Ariana Grande's Brother, Frankie, Says Mac Miller Helped Him Get Sober

Photo: Lev Radin/Pacific Press/LightRocket/Getty Images.
Nearly a week has passed since Pittsburgh rapper Mac Miller died, and while we don't yet know his official cause of death, many suspect it was due to an apparent overdose. His untimely passing sparked dozens of conversations about addiction and sobriety, propelling even Ariana Grande's brother, Frankie, to get vulnerable. Grande took to Instagram to share an insight into his own battles. Apparently, the late rapper, whom Grande refers to by his real name, Malcolm, helped Grande get sober when he was at his worst.
"I am beyond heartbroken over Malcolm's death. He was a good friend and was wonderful to my sister," Grande wrote in the caption. "He was the reason I went to the rehabilitation center where I was detoxed safely from all of the drugs alcohol and medications I was taking, when I couldn't imagine living without them. It was the place where I found the community of support that showed me that living life without drugs was a possibility and I would have never discovered that if it weren't for Malcolm."
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Grande recounted all of the times Miller showed up to celebrate his sobriety milestones, treating him with gifts and "words of encouragement."
"Addiction is a TERRIBLE disease... many people are suffering from addiction like I am and many many of them are losing," he continued. "Those of us who are struggling with addiction must stay strong. We must continue to work HARD on ourselves every single day and help each other. Our disease is strong but WE ARE STRONGER and I vow to work every moment of my life to have myself sober so that i may be there for others."
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I am beyond heartbroken over Malcolm’s death. He was a good friend and was wonderful to my sister. He was the reason I went to the rehabilitation center where I was detoxed safely from all of the drugs alcohol and medications I was taking, when I couldn’t imagine living without them. It was the place where I found the community of support that showed me that living life without drugs was a possibility and I would never have discovered that if it weren’t for Malcolm. I remember when I would get 30, 60, 90 days clean and Malcom would be there with a gift and a card and words of encouragement... telling me that he knew how hard getting sober is and how impressed he was that I was succeeding. Addiction is a TERRIBLE disease… many people are suffering from addiction like I am and many many of them are losing. Those of us who are struggling with addiction must stay strong. We must continue to work HARD on ourselves every single day and help each other. Our disease is strong but WE ARE STRONGER and I vow to work every moment of my life to keep myself sober so that i may be there for others. This is a difficult road but YOU DO NOT HAVE TO TRUDGE IT ALONE. To anyone who needs help, help is there. you just need to have the courage to ask, which I know can be EXTREMELY difficult... but when you do I GUARANTEE support will be there. do not be ashamed if you are losing the battle against addiction, shame feeds the disease, humility defeats it. please ask for help! you are NOT ALONE! I am here... and I will continue to be here... for you... Malcom my friend, you will be dearly missed. and I know you will be looking down on me from heaven, proudAF for every day I live my life clean and sober... 453 days and counting... Thank you from the bottom of my heart 🙏💖 AA: (212) 870-3400 NA: (818) 773-9999 Suicide Prevention Lifeline: :800-273-9255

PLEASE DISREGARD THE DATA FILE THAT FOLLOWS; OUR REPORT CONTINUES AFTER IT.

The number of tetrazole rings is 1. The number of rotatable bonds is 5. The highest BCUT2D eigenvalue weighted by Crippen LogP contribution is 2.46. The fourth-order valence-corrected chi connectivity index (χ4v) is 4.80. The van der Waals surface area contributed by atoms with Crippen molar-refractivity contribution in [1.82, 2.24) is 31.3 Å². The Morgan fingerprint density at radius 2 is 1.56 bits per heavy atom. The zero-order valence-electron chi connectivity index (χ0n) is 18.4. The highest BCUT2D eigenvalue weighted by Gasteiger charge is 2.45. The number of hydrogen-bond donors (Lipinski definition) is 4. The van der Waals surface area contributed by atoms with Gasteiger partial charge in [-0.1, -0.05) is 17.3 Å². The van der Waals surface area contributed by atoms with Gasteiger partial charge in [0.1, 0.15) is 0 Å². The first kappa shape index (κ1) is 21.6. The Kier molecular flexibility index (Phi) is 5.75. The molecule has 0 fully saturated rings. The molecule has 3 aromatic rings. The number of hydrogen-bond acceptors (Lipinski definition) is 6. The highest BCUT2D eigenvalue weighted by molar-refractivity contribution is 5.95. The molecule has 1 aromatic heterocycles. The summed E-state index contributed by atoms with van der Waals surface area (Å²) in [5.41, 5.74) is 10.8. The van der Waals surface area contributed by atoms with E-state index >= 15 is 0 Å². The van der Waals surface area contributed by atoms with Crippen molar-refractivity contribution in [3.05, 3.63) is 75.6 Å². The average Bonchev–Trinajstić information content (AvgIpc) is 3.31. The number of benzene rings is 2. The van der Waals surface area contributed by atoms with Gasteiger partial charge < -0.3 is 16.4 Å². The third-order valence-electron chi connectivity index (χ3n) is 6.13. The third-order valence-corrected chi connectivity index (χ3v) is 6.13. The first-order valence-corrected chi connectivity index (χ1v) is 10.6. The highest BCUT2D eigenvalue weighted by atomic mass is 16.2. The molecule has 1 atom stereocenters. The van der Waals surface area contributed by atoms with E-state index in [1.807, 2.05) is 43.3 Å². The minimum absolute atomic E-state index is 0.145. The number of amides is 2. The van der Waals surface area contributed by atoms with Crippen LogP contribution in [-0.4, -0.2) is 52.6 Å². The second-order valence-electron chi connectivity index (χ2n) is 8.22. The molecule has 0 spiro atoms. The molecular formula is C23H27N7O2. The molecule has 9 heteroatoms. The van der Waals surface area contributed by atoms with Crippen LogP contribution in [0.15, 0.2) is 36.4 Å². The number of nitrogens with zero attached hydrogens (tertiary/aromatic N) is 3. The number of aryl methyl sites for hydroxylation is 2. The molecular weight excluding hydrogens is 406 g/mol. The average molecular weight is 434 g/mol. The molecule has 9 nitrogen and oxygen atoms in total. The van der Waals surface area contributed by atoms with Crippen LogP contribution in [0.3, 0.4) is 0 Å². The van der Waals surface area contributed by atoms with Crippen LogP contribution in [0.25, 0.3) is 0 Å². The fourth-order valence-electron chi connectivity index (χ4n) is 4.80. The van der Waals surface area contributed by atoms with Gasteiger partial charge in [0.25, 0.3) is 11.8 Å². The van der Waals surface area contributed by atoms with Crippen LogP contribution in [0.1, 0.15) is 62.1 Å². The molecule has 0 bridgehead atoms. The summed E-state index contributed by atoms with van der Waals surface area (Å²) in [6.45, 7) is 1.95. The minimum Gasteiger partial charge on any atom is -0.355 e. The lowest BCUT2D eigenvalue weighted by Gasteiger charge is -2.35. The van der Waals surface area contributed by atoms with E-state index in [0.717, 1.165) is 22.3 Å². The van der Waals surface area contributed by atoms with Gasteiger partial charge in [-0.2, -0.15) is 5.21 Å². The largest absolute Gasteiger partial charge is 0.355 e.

A post shared by Frankie James Grande (@frankiejgrande) on

The Broadway actor and TV personality stressed that no one has to embark on a journey to sobriety alone and provided a list of resources for anyone who may need one. He concluded his post with an emotional goodbye message to Miller.
"Malcolm my friend, you will be dearly missed," he wrote. "And I know you will be looking down on me from heaven, proudAF for every day I live my life clean and sober... 453 days and counting... Thank you from the bottom of my heart."
His message comes just days after both his sister and Miller's mom shared silent tributes on social media.
If you are struggling with substance abuse, please call the SAMHSA National Helpline at 1-800-662-4357 for free and confidential information.
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